Our scrutiny of the record, against the back-drop of the applicable law, refutes the appellee's claim, by clear and convincing evidence, that she was not able to comprehend her position as one accused of a crime or that she was incapable to assist her counsel in presenting a rational defense. The basis for such a finding is garnered from the testimony of the appellee's psychiatrist.

As remarked earlier in this opinion, Dr. Kratsa supervised the appellee's outpatient treatment at the Health Center for some three years. He also conducted the "mental status examination" on the appellee in conjunction with other clinicians on two separate occasions. The one test denominated "a dull-normal range" of intelligence for the appellee and the second determined that she had a "cerebral vascular" accident, which in lay terms is a stroke. This resulted, according to the doctor, in "left-side cerebral damage, particularly involving the frontal areas which reflect perceptual-cognitive deficits". And, this type of cerebral injury, in the opinion of the psychiatrist, leads one to have difficulty

[ 379 Pa. Super. Page 450]

    in understanding, perceiving and being able to integrate information in terms of performing an act or understanding a situation. This conclusion was corroborated by the doctor's interview with the appellee and was consistent with the long-term "longitudinal" experience he had with the appellee.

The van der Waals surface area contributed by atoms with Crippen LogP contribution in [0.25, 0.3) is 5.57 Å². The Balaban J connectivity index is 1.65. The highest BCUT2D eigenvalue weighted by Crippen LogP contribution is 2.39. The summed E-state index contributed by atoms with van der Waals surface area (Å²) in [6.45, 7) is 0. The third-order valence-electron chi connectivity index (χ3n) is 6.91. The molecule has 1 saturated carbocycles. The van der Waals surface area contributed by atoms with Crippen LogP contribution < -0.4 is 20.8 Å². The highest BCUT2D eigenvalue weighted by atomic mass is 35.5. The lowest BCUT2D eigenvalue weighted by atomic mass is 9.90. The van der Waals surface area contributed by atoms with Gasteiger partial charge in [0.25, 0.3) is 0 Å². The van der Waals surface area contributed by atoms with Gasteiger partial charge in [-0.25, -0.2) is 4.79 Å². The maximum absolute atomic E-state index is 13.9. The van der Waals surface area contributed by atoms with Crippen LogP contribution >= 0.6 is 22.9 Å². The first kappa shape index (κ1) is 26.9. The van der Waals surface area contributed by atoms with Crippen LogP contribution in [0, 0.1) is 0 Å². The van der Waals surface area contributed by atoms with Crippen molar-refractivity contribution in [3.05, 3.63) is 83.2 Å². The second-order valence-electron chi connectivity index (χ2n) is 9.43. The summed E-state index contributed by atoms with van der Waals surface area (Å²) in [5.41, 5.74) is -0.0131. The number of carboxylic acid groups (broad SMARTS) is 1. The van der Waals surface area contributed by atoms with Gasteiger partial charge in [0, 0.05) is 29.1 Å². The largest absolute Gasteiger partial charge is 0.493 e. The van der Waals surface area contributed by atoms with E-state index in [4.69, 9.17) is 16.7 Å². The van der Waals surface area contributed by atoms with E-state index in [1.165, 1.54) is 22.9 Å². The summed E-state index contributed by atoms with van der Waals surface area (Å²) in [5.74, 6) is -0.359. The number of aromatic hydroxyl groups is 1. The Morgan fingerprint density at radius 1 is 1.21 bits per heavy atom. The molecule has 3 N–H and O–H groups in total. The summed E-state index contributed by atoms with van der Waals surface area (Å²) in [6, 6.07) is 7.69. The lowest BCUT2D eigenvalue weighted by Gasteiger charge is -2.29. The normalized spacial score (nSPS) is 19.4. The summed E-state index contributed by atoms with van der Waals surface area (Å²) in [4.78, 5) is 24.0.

Further, the doctor opined that the appellee had an inability to "cognitively understand", a situation which would and had deteriorated over the years.

As for the "legal" ramifications related to her actions, the doctor spoke to the appellee and testified that she understood she did something wrong and that she was being represented by counsel. In fact, the doctor, in response to the court's questioning as to whether he felt the appellee understood the nature of the proceedings against her, stated:

I think she can understand the nature of the proceedings . . . on the basis of my conversation with her, she was able to demonstrate a fair degree of understanding, she was also well prepared, and also under(stood) that she (was) in some serious difficulty, she had been charged with a crime, she under(stood) that.